A Lot or a Little?
What you will—and won't—find in this TV show.
Watching real people take on a challenge and possibly better themselves at the same time is inspirational. Ideas of hard work, second chances, and contributing to society in a positive way run throughout the show.
Positive Role Models
Though the prisoners featured on Gordon Behind Bars are criminals, sometimes career criminals, the viewer gets to know them as sympathetic individuals. Ramsay is not blustering and mean; he is by turns encouraging and strict (but fair) with his workers.
Violence & Scariness
There is an ever-present threat of violence, played up on the show with narration and music. The viewer sees a few mild scuffles.
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Non-stop bleeped "f--k" and "s--t", from Ramsay and the prisoners.
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Products & Purchases
Ramsay is a cookbook author and host of other cooking/food-related shows.
Drinking, Drugs & Smoking
Drugs are mentioned, usually in discussions about past crimes. Ramsay mentions his little brother was a heroin addict who ended up in prison.
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Parents Need to Know
Parents need to know that Gordon Behind Bars is a gritty reality series set inside an English prison with an inspirational focus on giving prisoners marketable skills. Convicts talk honestly about life behind bars, and there is an ever-present threat of violence, played up in the show's narration and tense music, though the viewer only sees a few quickly broken up scuffles. Cursing is non-stop, though "f--k" and "s--t" is bleeped in the U.S. version (but not online). Parents may want to watch with kids for a combined "scared straight" lesson with an uplifting moral.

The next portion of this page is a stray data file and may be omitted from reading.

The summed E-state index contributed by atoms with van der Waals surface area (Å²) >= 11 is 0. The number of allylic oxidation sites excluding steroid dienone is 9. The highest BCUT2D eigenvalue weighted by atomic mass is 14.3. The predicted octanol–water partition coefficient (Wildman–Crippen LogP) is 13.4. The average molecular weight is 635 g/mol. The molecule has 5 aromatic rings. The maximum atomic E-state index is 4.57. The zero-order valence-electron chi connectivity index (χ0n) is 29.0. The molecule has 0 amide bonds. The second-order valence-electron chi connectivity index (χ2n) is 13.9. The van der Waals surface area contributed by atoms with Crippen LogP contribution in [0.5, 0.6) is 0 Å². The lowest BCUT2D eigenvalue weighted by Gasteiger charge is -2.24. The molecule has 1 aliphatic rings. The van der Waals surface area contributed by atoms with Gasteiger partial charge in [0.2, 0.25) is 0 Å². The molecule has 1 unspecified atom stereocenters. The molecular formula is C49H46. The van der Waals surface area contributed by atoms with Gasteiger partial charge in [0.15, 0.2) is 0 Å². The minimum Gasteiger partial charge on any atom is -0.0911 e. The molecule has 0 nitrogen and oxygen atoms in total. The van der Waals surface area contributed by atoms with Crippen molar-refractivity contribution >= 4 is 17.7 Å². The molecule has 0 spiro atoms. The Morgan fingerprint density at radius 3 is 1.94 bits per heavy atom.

Is It Any Good?
At first, it's amusing to see the acerbic and blustering Ramsay turned almost as gentle as a kitten by the proximity to actual dangerous guys, who look as likely to shank him as to docilely cut onions and roll pastry under his tutelage. But gradually the viewer's respect for Ramsay grows, as we see him delicately put together a team and inspire them to give their all by alternately and fairly doling out both praise and criticism.
"You're going to learn, yeah?" Ramsay says, sounding like the Scotsman he is. "You're going to earn. And you're going to put back into this prison. How does that make you feel?" Good, nods his group of convicts. And the viewer might find herself nodding along. It's uplifting to see the downtrodden improve their lot a bit, and the knowledge that a couple of Ramsay's prisoners ended up working for restaurants after they got out of Brixton is even more so.
Did we miss something on diversity?
Research shows a connection between kids' healthy self-esteem and positive portrayals in media. That's why we've added a new "Diverse Representations" section to our reviews that will be rolling out on an ongoing basis. You can help us help kids by suggesting a diversity update.